The methods agencies are using to hold themselves accountable on DEI

Internal surveys are only the beginning. If firms want to advise clients on improving staff diversity, they must lead themselves.

(Photo credit: Getty Images).
(Photo credit: Getty Images).

The social and political upheaval that Americans experienced throughout the last year-plus yielded a moment of reckoning for many. Beyond driving individuals to take stock of their own lives and behaviors, the lessons drove many corporations to revisit their practices and initiatives to increase diversity and inclusion. 

This is true for PR agencies and their clients, who are striving to combat a historical lack of representation internally. While many initiatives are new enough that the results remain to be seen, many agencies are codifying their practices, helping hold themselves, and their clients, to account.

We spoke to several agencies to understand what their internal diversity, equity and inclusion practices look like and what they’re doing to measure their success.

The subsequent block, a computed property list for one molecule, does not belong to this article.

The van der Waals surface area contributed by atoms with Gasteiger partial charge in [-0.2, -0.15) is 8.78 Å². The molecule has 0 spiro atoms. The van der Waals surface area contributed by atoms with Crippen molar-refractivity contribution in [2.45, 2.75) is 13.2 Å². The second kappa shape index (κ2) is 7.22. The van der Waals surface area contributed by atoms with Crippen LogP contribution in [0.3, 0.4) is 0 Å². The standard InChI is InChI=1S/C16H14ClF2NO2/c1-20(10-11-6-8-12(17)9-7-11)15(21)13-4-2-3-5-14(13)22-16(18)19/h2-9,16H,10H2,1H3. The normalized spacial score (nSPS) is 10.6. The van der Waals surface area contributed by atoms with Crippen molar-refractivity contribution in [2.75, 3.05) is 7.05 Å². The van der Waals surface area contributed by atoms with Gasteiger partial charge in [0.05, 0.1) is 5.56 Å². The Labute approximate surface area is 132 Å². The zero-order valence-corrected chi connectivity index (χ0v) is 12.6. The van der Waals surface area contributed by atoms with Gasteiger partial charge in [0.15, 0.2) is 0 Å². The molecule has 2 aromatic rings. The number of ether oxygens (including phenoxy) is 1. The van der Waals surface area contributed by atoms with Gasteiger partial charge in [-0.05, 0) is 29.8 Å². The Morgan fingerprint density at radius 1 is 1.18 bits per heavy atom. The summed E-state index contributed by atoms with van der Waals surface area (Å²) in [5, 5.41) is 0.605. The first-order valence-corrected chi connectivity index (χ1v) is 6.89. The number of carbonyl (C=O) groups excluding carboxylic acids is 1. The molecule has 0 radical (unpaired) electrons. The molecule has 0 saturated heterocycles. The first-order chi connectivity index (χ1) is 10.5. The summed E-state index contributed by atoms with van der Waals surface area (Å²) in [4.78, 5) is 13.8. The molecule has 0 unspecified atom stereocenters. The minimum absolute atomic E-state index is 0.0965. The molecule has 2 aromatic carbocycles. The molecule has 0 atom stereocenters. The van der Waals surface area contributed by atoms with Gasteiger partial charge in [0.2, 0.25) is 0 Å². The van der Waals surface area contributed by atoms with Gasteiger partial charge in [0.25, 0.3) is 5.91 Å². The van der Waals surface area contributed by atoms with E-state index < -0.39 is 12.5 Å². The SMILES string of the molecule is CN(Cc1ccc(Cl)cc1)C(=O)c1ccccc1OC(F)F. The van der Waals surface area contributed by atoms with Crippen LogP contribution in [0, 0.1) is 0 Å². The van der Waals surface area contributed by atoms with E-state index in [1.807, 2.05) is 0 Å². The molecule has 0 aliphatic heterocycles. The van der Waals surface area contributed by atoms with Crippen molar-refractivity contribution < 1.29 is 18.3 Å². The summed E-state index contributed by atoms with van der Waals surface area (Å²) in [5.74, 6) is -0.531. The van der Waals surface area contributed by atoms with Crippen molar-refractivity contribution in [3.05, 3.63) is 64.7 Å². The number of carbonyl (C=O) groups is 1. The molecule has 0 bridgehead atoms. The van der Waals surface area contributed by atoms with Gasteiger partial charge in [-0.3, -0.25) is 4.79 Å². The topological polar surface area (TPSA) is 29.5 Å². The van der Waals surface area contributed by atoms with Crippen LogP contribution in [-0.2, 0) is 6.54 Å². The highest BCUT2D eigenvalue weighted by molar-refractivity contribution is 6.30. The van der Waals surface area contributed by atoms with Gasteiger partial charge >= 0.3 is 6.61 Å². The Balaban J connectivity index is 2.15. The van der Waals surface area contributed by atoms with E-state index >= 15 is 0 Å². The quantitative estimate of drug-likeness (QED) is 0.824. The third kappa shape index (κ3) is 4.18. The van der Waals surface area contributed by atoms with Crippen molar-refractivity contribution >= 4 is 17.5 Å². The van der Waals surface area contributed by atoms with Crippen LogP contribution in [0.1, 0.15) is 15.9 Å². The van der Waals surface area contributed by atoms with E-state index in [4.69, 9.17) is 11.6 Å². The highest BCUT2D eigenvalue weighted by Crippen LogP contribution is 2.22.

This March, Chanta’ Stewart was named Evoke Kyne’s VP and head of DEI. She is building on the work that the agency’s global task force began in 2018, focusing on interviewing and hiring protocols and processes and tracking retention, promotions and tenure across demographics. 

Like many of its peers, Evoke Kyne is taking steps to revamp interview questions and modify recruitment by measures like blinding resumes and partnering with recruitment organizations that are focused on reaching diverse communities.

But the agency also knows that it needs to understand how employees already within the organization think it is doing and how they feel working there. This year, the firm launched a DEI survey that will supplement the existing annual employee survey, which asks questions about inclusivity, such as belonging and feeling respected, whether that inclusivity is permeating throughout the organization and overall job satisfaction.